Yesterday the Procurement Leaders Network held a forum event in London, which was educational in illustrating how fast procurement seems to be moving and how far it has come.
The PIU has long identified organisations that are moving into managing their value chain as a sign of maturity. Previously, companies have looked at cost networks, moving from total cost ownership to looking at the broader area of connecting areas which impact the bottom line.
It was interesting to see how many presentations included references to value chains. However, although the delegates seemed to appreciate the term, there was some confusion as to what it meant. Some framed the system through CSR: one chemical organisation wished to link its suppliers to its corporate values, although it retained its plan to negotiate contract prices down.
However, leading companies are moving to the value chain. Andrew Hinkly, CPO at AngloAmerican, explained the way in which his organisation was making greater use of local procurement. Previously, this was considered as ’tail’, but now Anglo is trying to unlock value in hitherto unappreciated areas.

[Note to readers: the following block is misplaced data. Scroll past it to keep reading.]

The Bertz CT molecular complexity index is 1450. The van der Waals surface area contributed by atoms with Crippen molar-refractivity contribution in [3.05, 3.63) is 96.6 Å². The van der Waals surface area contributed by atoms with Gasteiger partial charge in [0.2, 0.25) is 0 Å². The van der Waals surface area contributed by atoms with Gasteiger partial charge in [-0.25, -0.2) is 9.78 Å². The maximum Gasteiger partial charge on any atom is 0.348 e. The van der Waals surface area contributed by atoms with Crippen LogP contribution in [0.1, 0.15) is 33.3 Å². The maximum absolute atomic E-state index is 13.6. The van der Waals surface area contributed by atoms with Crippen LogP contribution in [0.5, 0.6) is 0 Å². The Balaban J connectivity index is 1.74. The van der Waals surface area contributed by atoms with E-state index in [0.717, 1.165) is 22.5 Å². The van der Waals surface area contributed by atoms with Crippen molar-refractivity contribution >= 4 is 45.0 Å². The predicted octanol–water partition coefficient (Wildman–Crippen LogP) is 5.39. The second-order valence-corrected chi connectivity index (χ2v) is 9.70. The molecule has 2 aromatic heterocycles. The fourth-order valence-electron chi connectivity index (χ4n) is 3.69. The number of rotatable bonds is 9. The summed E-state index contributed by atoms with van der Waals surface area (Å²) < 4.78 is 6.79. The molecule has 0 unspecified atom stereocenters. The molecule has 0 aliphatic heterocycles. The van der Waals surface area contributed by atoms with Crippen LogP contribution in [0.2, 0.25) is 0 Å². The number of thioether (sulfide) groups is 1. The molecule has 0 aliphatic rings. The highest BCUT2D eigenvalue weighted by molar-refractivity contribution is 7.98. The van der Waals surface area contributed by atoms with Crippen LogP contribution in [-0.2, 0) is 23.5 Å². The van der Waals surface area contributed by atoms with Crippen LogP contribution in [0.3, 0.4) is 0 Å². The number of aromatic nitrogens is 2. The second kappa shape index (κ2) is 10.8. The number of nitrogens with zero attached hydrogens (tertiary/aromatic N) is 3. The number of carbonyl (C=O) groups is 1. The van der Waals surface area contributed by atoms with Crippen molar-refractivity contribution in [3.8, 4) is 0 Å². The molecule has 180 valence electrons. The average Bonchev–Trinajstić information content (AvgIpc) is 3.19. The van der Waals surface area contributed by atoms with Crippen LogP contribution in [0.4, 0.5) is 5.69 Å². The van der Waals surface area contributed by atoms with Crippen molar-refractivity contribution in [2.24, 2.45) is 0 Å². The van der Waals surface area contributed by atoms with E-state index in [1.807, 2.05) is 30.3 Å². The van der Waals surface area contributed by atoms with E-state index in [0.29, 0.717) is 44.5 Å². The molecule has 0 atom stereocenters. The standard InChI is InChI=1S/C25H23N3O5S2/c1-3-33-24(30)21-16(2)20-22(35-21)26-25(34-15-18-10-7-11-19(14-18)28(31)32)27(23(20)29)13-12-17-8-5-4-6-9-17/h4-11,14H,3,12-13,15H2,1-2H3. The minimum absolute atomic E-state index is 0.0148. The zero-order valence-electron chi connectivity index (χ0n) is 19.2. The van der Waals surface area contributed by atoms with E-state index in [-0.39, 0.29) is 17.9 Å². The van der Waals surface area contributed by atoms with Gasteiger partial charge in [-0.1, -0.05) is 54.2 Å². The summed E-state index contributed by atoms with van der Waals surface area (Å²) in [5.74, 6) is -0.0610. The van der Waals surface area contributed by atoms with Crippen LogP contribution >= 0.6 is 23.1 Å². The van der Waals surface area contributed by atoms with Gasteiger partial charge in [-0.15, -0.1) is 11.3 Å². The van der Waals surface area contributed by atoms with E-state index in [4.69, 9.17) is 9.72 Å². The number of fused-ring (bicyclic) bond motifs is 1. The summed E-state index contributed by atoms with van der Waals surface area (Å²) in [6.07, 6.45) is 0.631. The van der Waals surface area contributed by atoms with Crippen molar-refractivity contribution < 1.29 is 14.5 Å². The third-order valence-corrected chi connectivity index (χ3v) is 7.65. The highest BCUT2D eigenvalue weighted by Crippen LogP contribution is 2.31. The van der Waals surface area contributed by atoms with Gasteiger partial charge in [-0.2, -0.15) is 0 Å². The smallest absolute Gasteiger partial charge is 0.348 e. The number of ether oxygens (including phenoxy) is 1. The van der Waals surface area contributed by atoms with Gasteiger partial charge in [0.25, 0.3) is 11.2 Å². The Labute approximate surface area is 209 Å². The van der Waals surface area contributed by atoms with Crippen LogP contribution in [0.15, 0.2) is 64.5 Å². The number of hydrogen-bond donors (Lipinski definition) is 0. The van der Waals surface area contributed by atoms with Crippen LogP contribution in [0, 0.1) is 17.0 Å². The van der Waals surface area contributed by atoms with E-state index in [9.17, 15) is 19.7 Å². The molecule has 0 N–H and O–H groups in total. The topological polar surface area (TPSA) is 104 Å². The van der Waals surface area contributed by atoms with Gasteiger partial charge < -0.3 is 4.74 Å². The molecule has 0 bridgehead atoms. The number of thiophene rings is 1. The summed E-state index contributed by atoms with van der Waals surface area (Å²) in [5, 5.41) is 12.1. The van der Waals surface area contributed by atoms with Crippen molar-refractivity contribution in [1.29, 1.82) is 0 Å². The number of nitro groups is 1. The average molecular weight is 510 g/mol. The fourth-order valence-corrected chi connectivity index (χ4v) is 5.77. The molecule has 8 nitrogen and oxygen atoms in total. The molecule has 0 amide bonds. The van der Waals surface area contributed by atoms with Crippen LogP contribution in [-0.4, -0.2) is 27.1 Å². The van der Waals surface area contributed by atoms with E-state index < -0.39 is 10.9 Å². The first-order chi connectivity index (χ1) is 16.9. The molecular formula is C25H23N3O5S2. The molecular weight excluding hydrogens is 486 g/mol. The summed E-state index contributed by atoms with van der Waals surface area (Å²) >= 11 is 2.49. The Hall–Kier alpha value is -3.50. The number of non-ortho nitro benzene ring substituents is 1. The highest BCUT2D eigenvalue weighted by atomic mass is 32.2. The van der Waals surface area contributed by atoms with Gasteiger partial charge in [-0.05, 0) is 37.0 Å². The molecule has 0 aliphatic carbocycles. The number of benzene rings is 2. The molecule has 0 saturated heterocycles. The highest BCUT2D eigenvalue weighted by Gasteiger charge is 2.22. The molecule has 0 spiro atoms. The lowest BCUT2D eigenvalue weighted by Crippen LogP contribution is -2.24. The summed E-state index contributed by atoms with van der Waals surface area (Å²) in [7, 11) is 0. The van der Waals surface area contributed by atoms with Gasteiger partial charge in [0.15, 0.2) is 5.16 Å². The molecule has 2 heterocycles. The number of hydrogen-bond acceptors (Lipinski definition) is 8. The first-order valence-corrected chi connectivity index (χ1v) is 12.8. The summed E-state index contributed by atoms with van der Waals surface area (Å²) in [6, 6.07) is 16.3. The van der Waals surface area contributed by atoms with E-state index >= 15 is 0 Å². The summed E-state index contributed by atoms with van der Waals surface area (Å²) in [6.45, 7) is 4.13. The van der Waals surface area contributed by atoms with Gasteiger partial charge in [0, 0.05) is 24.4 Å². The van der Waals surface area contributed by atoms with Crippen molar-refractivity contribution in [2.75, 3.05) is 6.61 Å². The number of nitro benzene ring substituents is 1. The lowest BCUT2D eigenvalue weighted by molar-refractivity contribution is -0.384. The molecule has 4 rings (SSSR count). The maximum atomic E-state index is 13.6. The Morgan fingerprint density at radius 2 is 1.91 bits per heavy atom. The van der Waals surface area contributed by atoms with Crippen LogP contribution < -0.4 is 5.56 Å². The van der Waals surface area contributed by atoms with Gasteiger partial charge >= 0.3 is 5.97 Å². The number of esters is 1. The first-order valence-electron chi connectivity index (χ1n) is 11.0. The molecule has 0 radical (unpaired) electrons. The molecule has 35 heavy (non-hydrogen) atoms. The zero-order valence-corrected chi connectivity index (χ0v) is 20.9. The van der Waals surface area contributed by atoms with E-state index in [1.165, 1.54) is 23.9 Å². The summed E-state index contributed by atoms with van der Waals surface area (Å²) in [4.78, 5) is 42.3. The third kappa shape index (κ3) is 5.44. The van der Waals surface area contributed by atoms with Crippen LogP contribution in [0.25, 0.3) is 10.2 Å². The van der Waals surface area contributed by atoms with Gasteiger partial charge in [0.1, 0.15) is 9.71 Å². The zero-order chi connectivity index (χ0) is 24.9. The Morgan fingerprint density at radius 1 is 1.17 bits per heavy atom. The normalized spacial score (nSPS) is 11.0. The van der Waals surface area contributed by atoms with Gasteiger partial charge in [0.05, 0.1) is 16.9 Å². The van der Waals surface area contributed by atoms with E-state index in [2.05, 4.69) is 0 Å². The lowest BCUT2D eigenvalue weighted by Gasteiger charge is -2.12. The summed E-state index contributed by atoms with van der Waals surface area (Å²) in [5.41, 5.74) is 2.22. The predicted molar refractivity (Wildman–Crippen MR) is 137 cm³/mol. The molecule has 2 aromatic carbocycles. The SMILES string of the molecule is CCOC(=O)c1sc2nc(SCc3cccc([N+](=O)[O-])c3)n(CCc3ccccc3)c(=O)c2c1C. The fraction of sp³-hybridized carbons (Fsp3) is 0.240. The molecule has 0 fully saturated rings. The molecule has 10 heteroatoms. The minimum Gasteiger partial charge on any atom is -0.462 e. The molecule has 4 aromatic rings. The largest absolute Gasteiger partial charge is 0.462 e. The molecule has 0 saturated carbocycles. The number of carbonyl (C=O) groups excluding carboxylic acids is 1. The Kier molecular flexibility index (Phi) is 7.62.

Added to this, during discussions that followed the PLN Awards, it emerged that the judges also believe that standards are rising.
Most interestingly the judges revealed that the most successful entries had not talked of ’procurement’s central role’, but instead discussed ’the businesses’. The prize winners viewed procurement as a facilitator - across the business and within the supply network - delivering value to the business.
Not all organisations are ready to do this. Those that do seem to be delivering not just savings, but value too.